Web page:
sql server 正在运行的sql语句-阿里云开发者社区

开发者社区> 数据库> 正文
登录阅读全文

sql server 正在运行的sql语句

简介:

Introduction

sp_who2 is a well known utility that shows what spids are currently executing. However the information it shows is relatively limited. For example, it only shows the type of command executing as SELECT, DELETE etc, with no reference to the actual underlying SQL executing.

Knowing what SQL is executing can be vital in debugging why a query is taking a long time, or determining if it is being blocked. It can also be useful in showing the progress of a stored procedure i.e. what statement within the stored procedure is currently executing.

The utility described in this article will obviate these limitations of sp_who2.

The utility makes use of Dynamic Management Views (DMVs), so can be used by SQL Server 2005 or greater.

What SQL Statements Are Currently Executing Utility

The SQL used in this utility ‘dba_WhatSQLIsExecuting’ is given in Listing 1.

The Dynamic Management View (DMV) sys.db_exec_requests shows which requests are currently executing, the information shown includes the handle to the whole SQL text of the batch or stored procedure (sql_handle), together with offsets relating to the section of SQL within the batch that is currently executing (statement_start_offset and statement_end_offset).

To determine the current section of SQL currently executing, we need to call the Dynamic Management Function (DMF) sys.dm_exec_sql_text, passing in the handle of the SQL batch that is currently executing, and then apply the relevant offsets.

We can get more information about the query by combining the sys.db_exec_requests DMV with the sys.processes system view (joined on spid/session_id). This information includes who is executing the query, the machine they are running from, and the name of the database.

The utility selects relevant fields from the sys.db_exec_requests and sys.sysprocesses views. The selected fields are described in figure 1 (largely taken from SQL Server 2005 Books online).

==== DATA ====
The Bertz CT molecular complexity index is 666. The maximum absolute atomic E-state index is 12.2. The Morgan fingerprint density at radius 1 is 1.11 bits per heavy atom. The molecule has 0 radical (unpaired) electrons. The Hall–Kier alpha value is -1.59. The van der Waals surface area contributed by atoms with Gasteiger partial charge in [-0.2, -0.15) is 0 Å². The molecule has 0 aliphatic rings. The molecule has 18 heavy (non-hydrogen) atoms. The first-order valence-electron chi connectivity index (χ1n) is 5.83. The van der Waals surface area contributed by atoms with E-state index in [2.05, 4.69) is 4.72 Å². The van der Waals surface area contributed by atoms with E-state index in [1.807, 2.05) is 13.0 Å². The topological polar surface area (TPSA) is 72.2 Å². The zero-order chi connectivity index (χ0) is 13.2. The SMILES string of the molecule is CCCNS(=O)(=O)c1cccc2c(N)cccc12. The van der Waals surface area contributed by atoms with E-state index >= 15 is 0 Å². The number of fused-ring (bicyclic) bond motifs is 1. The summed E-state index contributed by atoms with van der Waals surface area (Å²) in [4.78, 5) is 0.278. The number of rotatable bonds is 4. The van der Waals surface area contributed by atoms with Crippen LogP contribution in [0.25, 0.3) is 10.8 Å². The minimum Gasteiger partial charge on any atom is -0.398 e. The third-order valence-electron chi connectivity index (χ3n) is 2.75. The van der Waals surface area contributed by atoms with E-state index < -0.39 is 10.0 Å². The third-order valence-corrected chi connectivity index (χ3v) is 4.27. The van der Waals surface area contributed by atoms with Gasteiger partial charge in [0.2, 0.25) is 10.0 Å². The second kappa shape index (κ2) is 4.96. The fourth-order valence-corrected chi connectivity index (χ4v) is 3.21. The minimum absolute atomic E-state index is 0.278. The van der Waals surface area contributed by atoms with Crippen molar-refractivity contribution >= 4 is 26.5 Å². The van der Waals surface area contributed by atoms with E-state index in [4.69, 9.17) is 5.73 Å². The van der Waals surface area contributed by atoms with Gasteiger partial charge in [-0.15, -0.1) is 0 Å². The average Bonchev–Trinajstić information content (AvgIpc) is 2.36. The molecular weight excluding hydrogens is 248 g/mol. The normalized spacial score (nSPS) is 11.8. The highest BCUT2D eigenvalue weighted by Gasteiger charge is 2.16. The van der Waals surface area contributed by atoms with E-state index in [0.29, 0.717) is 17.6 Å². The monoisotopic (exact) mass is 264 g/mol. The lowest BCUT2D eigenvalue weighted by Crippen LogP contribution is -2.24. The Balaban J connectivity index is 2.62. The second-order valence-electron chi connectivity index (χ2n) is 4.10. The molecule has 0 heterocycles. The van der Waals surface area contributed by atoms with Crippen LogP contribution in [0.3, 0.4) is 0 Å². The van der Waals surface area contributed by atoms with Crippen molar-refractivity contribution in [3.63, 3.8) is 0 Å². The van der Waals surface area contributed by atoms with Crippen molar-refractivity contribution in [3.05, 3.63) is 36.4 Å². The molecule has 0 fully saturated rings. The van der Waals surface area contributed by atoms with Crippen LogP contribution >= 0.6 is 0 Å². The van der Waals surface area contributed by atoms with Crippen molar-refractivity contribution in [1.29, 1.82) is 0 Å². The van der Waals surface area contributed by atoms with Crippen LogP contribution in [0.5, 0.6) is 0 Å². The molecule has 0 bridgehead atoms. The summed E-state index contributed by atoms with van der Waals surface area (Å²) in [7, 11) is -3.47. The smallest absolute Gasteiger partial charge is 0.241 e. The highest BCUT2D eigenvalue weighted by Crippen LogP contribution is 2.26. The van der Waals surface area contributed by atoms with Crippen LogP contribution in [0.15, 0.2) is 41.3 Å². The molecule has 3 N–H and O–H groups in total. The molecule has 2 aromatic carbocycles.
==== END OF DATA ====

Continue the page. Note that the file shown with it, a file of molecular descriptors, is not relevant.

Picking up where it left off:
Column name Data type Description
spid smallint SQL Server process ID.
ecid smallint Execution context ID used to uniquely identify the subthreads operating on behalf of a single process.
dbid smallint ID of the database currently being used by the process.
nt_username nchar(128) Windows user name for the process, if using Windows Authentication, or a trusted connection.
status nchar(30) Process ID status. For example, running and sleeping.
wait_type bigint Current wait time in milliseconds.
Individual Query varchar SQL Statement currently running.
Parent Query varchar Routine that contains the Individual Query.
program_name nchar(128) Name of the application program.
Hostname nchar(128) Name of the workstation.
nt_domain nchar(128) Microsoft Windows domain for the client, if using Windows Authentication, or a trusted connection.
Start_time datetime Time when the request is scheduled to run.

Figure 1 Columns in the ‘What SQL Statements Are Executing’ utility.

Running the utility on my SQL Server gives the results given in Figure 2.

Figure 2 Output from the ‘What SQL Statements Are Executing’ utility.

The results show the Parent Query that is running (typically a stored procedure), together with the Individual Query within the Parent Query that is currently executing. Additional useful information (e.g. database name, user name etc) is also shown.